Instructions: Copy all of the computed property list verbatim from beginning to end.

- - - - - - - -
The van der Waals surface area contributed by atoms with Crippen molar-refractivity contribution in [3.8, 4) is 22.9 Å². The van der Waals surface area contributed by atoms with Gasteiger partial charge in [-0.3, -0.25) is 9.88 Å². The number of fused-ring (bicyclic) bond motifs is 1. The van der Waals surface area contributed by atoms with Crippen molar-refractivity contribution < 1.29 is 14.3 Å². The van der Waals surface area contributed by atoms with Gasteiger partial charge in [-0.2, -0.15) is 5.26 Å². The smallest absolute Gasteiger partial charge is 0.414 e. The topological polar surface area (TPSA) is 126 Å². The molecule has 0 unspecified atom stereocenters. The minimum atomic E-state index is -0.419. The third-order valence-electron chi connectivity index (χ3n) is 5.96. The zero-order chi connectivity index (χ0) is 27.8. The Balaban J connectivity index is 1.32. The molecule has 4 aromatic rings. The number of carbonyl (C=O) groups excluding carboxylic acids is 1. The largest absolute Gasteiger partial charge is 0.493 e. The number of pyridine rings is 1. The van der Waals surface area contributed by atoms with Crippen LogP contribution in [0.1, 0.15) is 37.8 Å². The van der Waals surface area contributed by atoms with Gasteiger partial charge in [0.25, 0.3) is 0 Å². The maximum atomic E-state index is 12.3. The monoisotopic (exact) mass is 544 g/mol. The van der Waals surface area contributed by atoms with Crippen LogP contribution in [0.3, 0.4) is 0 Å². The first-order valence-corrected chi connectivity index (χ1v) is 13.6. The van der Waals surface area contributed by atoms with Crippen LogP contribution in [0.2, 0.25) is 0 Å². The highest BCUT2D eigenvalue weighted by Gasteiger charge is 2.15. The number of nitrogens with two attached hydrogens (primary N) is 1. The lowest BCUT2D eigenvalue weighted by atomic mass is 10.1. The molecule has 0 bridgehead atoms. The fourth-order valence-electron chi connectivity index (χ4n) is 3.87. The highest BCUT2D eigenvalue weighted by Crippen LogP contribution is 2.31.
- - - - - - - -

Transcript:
The van der Waals surface area contributed by atoms with Crippen molar-refractivity contribution in [3.8, 4) is 22.9 Å². The van der Waals surface area contributed by atoms with Gasteiger partial charge in [-0.3, -0.25) is 9.88 Å². The number of fused-ring (bicyclic) bond motifs is 1. The van der Waals surface area contributed by atoms with Crippen molar-refractivity contribution < 1.29 is 14.3 Å². The van der Waals surface area contributed by atoms with Gasteiger partial charge in [-0.2, -0.15) is 5.26 Å². The smallest absolute Gasteiger partial charge is 0.414 e. The topological polar surface area (TPSA) is 126 Å². The molecule has 0 unspecified atom stereocenters. The minimum atomic E-state index is -0.419. The third-order valence-electron chi connectivity index (χ3n) is 5.96. The zero-order chi connectivity index (χ0) is 27.8. The Balaban J connectivity index is 1.32. The molecule has 4 aromatic rings. The number of carbonyl (C=O) groups excluding carboxylic acids is 1. The largest absolute Gasteiger partial charge is 0.493 e. The number of pyridine rings is 1. The van der Waals surface area contributed by atoms with Crippen LogP contribution in [0.1, 0.15) is 37.8 Å². The van der Waals surface area contributed by atoms with Gasteiger partial charge in [0.25, 0.3) is 0 Å². The maximum atomic E-state index is 12.3. The monoisotopic (exact) mass is 544 g/mol. The van der Waals surface area contributed by atoms with Crippen LogP contribution in [0.3, 0.4) is 0 Å². The first-order valence-corrected chi connectivity index (χ1v) is 13.6. The van der Waals surface area contributed by atoms with Crippen LogP contribution in [0.2, 0.25) is 0 Å². The highest BCUT2D eigenvalue weighted by Gasteiger charge is 2.15. The number of nitrogens with two attached hydrogens (primary N) is 1. The lowest BCUT2D eigenvalue weighted by atomic mass is 10.1. The molecule has 0 bridgehead atoms. The fourth-order valence-electron chi connectivity index (χ4n) is 3.87. The highest BCUT2D eigenvalue weighted by Crippen LogP contribution is 2.31.